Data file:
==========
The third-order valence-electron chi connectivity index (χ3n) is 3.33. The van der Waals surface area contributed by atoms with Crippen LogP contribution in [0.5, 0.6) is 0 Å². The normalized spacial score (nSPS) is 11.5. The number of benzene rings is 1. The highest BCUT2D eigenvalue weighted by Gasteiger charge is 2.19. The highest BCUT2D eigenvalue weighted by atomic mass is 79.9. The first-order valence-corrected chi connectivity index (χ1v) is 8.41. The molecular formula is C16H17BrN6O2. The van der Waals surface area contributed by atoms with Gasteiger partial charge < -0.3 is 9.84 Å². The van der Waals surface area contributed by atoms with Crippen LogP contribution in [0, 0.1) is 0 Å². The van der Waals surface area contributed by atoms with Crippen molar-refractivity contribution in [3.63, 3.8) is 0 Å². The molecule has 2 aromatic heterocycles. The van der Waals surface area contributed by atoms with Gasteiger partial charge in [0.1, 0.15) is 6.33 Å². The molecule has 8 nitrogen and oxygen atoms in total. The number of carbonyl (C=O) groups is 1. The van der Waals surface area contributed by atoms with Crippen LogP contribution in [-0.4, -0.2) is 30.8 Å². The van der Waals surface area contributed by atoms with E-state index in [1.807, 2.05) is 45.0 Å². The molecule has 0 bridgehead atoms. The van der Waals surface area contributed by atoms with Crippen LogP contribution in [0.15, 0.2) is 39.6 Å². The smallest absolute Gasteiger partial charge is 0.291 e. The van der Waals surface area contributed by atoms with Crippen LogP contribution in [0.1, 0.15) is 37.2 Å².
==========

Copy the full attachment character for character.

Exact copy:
The third-order valence-electron chi connectivity index (χ3n) is 3.33. The van der Waals surface area contributed by atoms with Crippen LogP contribution in [0.5, 0.6) is 0 Å². The normalized spacial score (nSPS) is 11.5. The number of benzene rings is 1. The highest BCUT2D eigenvalue weighted by Gasteiger charge is 2.19. The highest BCUT2D eigenvalue weighted by atomic mass is 79.9. The first-order valence-corrected chi connectivity index (χ1v) is 8.41. The molecular formula is C16H17BrN6O2. The van der Waals surface area contributed by atoms with Gasteiger partial charge < -0.3 is 9.84 Å². The van der Waals surface area contributed by atoms with Crippen LogP contribution in [0, 0.1) is 0 Å². The van der Waals surface area contributed by atoms with Crippen molar-refractivity contribution in [3.63, 3.8) is 0 Å². The molecule has 2 aromatic heterocycles. The van der Waals surface area contributed by atoms with Gasteiger partial charge in [0.1, 0.15) is 6.33 Å². The molecule has 8 nitrogen and oxygen atoms in total. The number of carbonyl (C=O) groups is 1. The van der Waals surface area contributed by atoms with Crippen LogP contribution in [-0.4, -0.2) is 30.8 Å². The van der Waals surface area contributed by atoms with E-state index in [1.807, 2.05) is 45.0 Å². The molecule has 0 bridgehead atoms. The van der Waals surface area contributed by atoms with Crippen LogP contribution in [0.15, 0.2) is 39.6 Å². The smallest absolute Gasteiger partial charge is 0.291 e. The van der Waals surface area contributed by atoms with Crippen LogP contribution in [0.1, 0.15) is 37.2 Å².